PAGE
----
QUESTION: We have a very difficult time getting absentee owners and their tenants to comply with the CC&Rs. Our management company says there’s nothing we can do to collect fines levied against those who ignore the rules. If that is the case, why do HOAs have rules and fines?
ANSWER: Collecting fines is not impossible but it can be challenging. Most residents fall into four categories: (i) those who follow the rules, (ii) those who occasionally stray but immediately comply with a polite warning, (iii) those who chafe at rules but comply when fined (but may or may not pay the fine), and (iv) the scofflaws–those who flout rules and ignore fines. Following are methods for collecting fines.
Non-Judicial Foreclosure. It used to be that associations could include fines in non-judicial (trustee) foreclosures. Not any more. Associations are now prohibited from including fines in liens that lead to trustee sales. Civil Code §1367.1(e).
Judicial Foreclosure. Fines can, however, be included in assessment liens for judicial foreclosures. Unfortunately, collecting them means waiting for the owner to become delinquent and then paying an attorney to it through a judicial foreclosure.
Small Claims Court. Associations can sue scofflaws in small claims court. The benefit is that no lawyers are involved and an abstract of judgment can be recorded against the owner’s property. The downside is it’s a roll of the dice in small claims–you may or may not get an award for the fines. If you lose, you cannot appeal, which means the fines are wiped out.
Superior Court. If the fines are over $5,000, you can file an action in superior court. If your scofflaw has accumulated that much in fines, you have a serious problem on your hands.
Suspend Privileges. Sometimes the best option is to suspend a person’s privileges until the fines are paid. The advantage is that no legal fees are incurred. However, the association may need to amend its governing documents before implementing this strategy. Also, suspensions are only effective if the association has privileges worth suspending.
RECOMMENDATION: Fines need to be reasonable and should be used sparingly. They should not be viewed as a means of raising revenue but rather as a mechanism for encouraging compliance with the associations rules.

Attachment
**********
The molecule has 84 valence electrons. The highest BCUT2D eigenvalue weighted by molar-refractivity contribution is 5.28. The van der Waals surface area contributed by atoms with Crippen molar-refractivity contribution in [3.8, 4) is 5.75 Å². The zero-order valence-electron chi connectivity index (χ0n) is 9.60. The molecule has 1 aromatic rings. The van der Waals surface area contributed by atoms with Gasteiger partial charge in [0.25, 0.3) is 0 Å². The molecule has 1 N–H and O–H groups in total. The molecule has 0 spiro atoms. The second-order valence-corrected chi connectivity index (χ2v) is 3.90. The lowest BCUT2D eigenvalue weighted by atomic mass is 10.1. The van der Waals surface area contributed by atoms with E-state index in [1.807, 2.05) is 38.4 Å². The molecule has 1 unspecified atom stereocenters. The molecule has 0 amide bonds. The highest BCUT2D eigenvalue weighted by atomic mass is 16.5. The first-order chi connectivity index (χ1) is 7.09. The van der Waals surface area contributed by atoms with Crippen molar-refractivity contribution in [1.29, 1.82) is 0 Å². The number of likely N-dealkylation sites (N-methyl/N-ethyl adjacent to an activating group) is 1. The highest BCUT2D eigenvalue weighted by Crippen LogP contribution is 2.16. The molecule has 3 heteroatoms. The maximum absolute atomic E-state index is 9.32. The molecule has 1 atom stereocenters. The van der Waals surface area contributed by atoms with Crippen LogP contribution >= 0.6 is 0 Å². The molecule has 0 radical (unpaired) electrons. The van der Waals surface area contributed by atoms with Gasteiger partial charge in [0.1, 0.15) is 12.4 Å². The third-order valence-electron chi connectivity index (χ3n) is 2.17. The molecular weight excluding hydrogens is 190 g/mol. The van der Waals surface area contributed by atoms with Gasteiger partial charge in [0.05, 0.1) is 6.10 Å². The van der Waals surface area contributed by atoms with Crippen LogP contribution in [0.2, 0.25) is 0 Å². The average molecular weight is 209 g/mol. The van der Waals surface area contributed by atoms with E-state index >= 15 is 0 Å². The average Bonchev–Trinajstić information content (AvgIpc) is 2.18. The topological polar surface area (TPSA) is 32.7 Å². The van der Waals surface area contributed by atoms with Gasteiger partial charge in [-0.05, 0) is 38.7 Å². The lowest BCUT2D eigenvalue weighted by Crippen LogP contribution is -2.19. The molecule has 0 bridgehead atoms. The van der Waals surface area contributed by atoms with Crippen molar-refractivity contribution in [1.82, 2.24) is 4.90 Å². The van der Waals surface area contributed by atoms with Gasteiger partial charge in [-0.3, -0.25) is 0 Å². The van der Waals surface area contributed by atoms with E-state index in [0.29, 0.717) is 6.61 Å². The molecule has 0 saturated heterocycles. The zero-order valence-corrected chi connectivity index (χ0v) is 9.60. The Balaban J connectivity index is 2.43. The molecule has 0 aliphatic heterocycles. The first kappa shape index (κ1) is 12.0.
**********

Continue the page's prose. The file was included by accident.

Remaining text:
QUESTION: When do members get to know about a contract?
ANSWER: Contract formation/approval should be listed on the board’s meeting agenda, which is posted at least four days in advance of the meeting.
Executive Session. Boards are allowed to meet in executive session to consider matters relating to the formation of contracts. The phrase “relating to the formation” is not defined but is generally understood to mean establishing bid specifications, reviewing bids, and voting on bids (following legal review). Although not required, some boards discuss and vote on contracts in open session.
Disclosure to Membership. Any matter discussed in executive session (such as contract formation) must be noted in the minutes of the next open meeting of the board.
Membership Review. Once a contract has been approved the membership has a right to review it. This right extends to all non-privileged contracts. The statute excludes from privileged status contracts for maintenance, management and legal services. In other words, these contracts must be made available for review. Civil Code §1365.2(d)(1)(E)(iv).
Bid Packages. Although not specifically provided for in the statute, boards should also make all bid packages available for inspection once a contract has been approved.
RECOMMENDATION: Boards should immediately post all approved contracts on the association’s website in a password protected area accessible by members. In addition, losing bids should be made available for owners to review.
QUESTION: Is an HOA required to send billing statements for regular HOA dues by U.S. mail or is e-mail billing acceptable?
ANSWER: If an association increases its regular assessments or imposes a special assessment, notice must be given by first-class mail not less than 30 nor more than 60 days prior to the increased assessment comes due. Civil Code §1366(d).
Monthly Statements. I could not find anything in the Davis-Stirling Act that required first-class mailings of monthly billing statements once a notice of increase has been given. Since monthly statements are not required, some associations use coupon books rather than incur the expense of monthly mailings. Accordingly, it appears that monthly statements via e-mail are legal.
COMMENT: The use of e-mail is obviously increasing but we have not yet reached the point where it can completely replace first-class mailings. Many disclosures can now be given by e-mail but only if authorized by owners.
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